You know most RSC box styles when glue and strapped are not totally flat, due to the extra thickness of the glue flap. This adds some instability to the finished pallets and may prevent stacking.
To solve it we´ve tried to crush the glue flap, but if we do this, the scoring between the flap and the first panel, kind of disappears and it causes the box to fold in a weird way.
We´ve also tried alternating the directions of the bundles, and it helps in some styles, but some others, have the flap right in the middle and it’s difficult to avoid.
Do you have an idea how can we solve the problem without affecting the score?
Yeah, that’s a tough one and one that most plants encounter at one time or another. Unfortunately, there is no one-size-fits-all answer. Crushing the glue tab helps, but, as you mentioned, you sometimes get a soft crease at the glue tab fold. That typically may not be a big deal for manually set up boxes but can be a huge issue for case erectors. It helps with the center thickness issue, but it would never completely alleviate the problem. You still have the thickness buildup of the liners and the medium. The two folded scores on the on flat RSC also contribute to this issue. When it’s folded flat there is tension caused by the two panels at the score pressing against each other. This makes the folded box want to spring open. So, you are not only fighting thickness, but you are also fighting tension.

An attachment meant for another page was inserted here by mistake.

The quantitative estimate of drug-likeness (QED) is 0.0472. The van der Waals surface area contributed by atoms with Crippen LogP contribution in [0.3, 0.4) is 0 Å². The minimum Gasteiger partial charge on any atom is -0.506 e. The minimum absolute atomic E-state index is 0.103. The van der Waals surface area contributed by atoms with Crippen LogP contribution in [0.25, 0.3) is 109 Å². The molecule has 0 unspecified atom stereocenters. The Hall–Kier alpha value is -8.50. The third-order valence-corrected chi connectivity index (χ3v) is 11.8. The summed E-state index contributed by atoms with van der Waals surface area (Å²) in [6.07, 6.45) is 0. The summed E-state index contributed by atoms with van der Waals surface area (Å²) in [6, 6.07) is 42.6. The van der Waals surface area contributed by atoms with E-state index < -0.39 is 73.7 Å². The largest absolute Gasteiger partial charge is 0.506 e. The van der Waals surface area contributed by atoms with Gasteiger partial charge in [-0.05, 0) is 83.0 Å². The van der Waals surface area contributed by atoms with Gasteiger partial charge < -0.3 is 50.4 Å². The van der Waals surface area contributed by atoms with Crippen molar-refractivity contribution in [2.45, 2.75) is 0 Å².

Try to keep the bundle or batch count as small as possible. The fewer in the bundle or batch the less deviation you’ll get, or at least the more opportunity you will have to compensate for it.
When you have a center glue flap, whether running bundles or batches, interlock the bundles or batches of RSCs as much as possible. If you can overlap three lengths across your pallet you can build a pretty stable load. You just need to make sure your top layer is the center bundle that locks the two outer bundles in place as shown below.
A chimney stack configuration (similar to the illustration below) may help as well. Again, keeping your bundles or batches as small as possible and interlocking the layers.
Of course, shrink wrapping or cross-strapping will help keep them together during shipping. Most of the time the end user wants to rip all the shrink wrap off first thing. If they can cut the wrap and open on only one side, the rest of the wrap may hold the stack in place until it gets used down. That will probably require changing the customers procedures or habits. Sometimes it’s not practical… and sometime not possible.